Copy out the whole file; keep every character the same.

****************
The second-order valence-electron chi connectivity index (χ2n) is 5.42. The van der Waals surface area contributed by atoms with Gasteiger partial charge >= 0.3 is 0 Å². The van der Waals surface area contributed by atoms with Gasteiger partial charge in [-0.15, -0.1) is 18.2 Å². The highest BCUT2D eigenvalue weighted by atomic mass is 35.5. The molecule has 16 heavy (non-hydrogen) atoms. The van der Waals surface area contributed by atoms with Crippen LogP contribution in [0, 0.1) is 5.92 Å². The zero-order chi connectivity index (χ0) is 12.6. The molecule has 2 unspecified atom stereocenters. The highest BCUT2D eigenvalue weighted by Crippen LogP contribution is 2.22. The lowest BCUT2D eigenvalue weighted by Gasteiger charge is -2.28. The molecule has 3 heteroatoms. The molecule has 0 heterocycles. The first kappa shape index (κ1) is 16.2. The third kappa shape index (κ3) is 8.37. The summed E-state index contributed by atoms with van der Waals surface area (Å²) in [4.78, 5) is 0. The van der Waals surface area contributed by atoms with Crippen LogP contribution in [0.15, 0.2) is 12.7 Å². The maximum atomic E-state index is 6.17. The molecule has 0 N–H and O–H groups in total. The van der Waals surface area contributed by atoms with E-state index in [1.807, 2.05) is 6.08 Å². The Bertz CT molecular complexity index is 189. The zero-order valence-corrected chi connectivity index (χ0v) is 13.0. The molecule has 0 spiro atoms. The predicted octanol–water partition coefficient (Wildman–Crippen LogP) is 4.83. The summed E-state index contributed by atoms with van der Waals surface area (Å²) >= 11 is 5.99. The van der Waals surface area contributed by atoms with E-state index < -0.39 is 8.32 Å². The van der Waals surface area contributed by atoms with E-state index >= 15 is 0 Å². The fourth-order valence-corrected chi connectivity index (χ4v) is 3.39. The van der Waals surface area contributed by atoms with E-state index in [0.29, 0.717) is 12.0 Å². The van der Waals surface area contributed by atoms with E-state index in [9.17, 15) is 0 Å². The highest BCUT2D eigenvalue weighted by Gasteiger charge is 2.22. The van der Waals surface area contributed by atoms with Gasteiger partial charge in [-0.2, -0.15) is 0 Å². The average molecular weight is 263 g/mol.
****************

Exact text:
The second-order valence-electron chi connectivity index (χ2n) is 5.42. The van der Waals surface area contributed by atoms with Gasteiger partial charge >= 0.3 is 0 Å². The van der Waals surface area contributed by atoms with Gasteiger partial charge in [-0.15, -0.1) is 18.2 Å². The highest BCUT2D eigenvalue weighted by atomic mass is 35.5. The molecule has 16 heavy (non-hydrogen) atoms. The van der Waals surface area contributed by atoms with Crippen LogP contribution in [0, 0.1) is 5.92 Å². The zero-order chi connectivity index (χ0) is 12.6. The molecule has 2 unspecified atom stereocenters. The highest BCUT2D eigenvalue weighted by Crippen LogP contribution is 2.22. The lowest BCUT2D eigenvalue weighted by Gasteiger charge is -2.28. The molecule has 3 heteroatoms. The molecule has 0 heterocycles. The first kappa shape index (κ1) is 16.2. The third kappa shape index (κ3) is 8.37. The summed E-state index contributed by atoms with van der Waals surface area (Å²) in [4.78, 5) is 0. The van der Waals surface area contributed by atoms with Crippen LogP contribution in [0.15, 0.2) is 12.7 Å². The maximum atomic E-state index is 6.17. The molecule has 0 N–H and O–H groups in total. The van der Waals surface area contributed by atoms with E-state index in [1.807, 2.05) is 6.08 Å². The Bertz CT molecular complexity index is 189. The zero-order valence-corrected chi connectivity index (χ0v) is 13.0. The molecule has 0 spiro atoms. The predicted octanol–water partition coefficient (Wildman–Crippen LogP) is 4.83. The summed E-state index contributed by atoms with van der Waals surface area (Å²) >= 11 is 5.99. The van der Waals surface area contributed by atoms with E-state index < -0.39 is 8.32 Å². The van der Waals surface area contributed by atoms with E-state index >= 15 is 0 Å². The fourth-order valence-corrected chi connectivity index (χ4v) is 3.39. The van der Waals surface area contributed by atoms with E-state index in [0.29, 0.717) is 12.0 Å². The van der Waals surface area contributed by atoms with E-state index in [9.17, 15) is 0 Å². The highest BCUT2D eigenvalue weighted by Gasteiger charge is 2.22. The van der Waals surface area contributed by atoms with Gasteiger partial charge in [-0.2, -0.15) is 0 Å². The average molecular weight is 263 g/mol.